Then there's the case of honoring Lebanese terrorist Samir Kuntar. In 1979, Kuntar was imprisoned for shooting an Israeli civilian in front of the Israeli's 4-year-old daughter, and then bashing in the little girl's head with his rifle. In 2008, Al-Jazeera in Qatar threw a televised birthday party for Kuntar, then newly released in a prisoner exchange. An Al-Jazeera interviewer told Kuntar, "You deserve even more than this," then brought out cake and sparklers. The cake had pictures on it, and Kuntar declared the "most beautiful picture" on the cake was of Hassan Nasrallah, the leader of Hezbollah. "There cannot be anything more beautiful," he proclaimed.
Al Gore could see nothing but positive qualities in his buyer, putting out a shameless statement that claimed, "Al-Jazeera, like Current, believes that facts and truth lead to a better understanding of the world around us."
Gore rebuffed an offer from conservative radio/TV personality Glenn Beck to buy Current TV. Beck was told, "The legacy of who the network goes to is important to us, and we are sensitive to networks not aligned with our point of view."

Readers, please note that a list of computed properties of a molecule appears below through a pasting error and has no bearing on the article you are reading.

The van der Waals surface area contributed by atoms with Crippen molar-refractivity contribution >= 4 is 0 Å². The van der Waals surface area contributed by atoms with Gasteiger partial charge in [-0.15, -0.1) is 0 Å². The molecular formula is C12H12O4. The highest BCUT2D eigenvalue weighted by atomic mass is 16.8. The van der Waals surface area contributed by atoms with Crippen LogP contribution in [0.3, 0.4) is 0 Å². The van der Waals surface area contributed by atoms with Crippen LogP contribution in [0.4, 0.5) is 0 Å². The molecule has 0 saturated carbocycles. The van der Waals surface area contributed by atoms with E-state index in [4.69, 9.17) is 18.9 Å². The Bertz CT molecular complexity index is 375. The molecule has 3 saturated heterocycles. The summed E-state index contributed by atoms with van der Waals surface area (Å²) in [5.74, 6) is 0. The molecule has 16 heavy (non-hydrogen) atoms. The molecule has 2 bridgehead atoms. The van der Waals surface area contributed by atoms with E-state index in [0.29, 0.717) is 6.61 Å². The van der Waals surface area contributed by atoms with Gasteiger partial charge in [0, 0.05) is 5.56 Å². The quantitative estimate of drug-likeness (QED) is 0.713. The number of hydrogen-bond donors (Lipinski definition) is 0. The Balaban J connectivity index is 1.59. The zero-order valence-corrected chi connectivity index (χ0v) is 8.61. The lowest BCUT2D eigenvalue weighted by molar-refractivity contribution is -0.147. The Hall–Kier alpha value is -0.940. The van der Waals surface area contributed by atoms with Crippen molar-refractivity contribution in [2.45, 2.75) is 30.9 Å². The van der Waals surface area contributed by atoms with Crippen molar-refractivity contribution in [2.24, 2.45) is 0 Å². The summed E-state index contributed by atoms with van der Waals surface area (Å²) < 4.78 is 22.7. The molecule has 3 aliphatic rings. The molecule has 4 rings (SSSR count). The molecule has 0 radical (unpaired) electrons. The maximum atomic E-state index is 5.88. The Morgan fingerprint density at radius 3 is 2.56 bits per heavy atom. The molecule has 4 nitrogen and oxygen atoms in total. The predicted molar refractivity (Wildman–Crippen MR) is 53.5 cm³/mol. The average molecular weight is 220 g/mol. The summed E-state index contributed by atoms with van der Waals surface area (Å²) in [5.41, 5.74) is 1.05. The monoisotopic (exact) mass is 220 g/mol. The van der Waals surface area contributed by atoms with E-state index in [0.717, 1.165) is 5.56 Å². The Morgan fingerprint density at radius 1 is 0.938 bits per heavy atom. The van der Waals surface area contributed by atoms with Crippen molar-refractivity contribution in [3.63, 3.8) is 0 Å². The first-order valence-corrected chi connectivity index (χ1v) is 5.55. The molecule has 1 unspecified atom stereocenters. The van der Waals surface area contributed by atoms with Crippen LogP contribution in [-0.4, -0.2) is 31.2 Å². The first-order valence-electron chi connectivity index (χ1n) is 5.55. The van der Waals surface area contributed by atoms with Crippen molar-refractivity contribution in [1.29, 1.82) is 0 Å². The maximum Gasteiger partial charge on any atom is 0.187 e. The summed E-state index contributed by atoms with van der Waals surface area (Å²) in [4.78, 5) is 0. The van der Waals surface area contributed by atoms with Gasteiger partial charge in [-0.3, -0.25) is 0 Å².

Beck is not aligned with the Gore viewpoint, and yet Al-Jazeera is? Al Gore, too, would celebrate a child-murdering terrorist with a birthday cake? Why isn't this alignment controversial or newsworthy?
Then the story gets worse. While Beck told his listeners he was rejected within minutes, Gore became a lobbyist for Al-Jazeera. New York Times media reporter Brian Stelter revealed that to preserve the deal and his big payout, Gore went to some of cable distributors looking for an excuse to drop the low-rated channel, "and reminded them that their contracts with Current TV called it a news channel. Were the distributors going to say that an American version of Al Jazeera didn't qualify, possibly invoking ugly stereotypes of the Middle Eastern news giant?"
So dropping Al-Jazeera became anti-"news," anti-Arab and Islamophobic.
But the networks won't breathe a word about Beck, and never allowed a conservative or a critic of radical Islam to offer any criticism of either Al Gore the super-rich sellout, or his terror-enabling buyer. None dares express horror that the man who was almost president on 9/11 was allying himself with al-Qaida's video jukebox.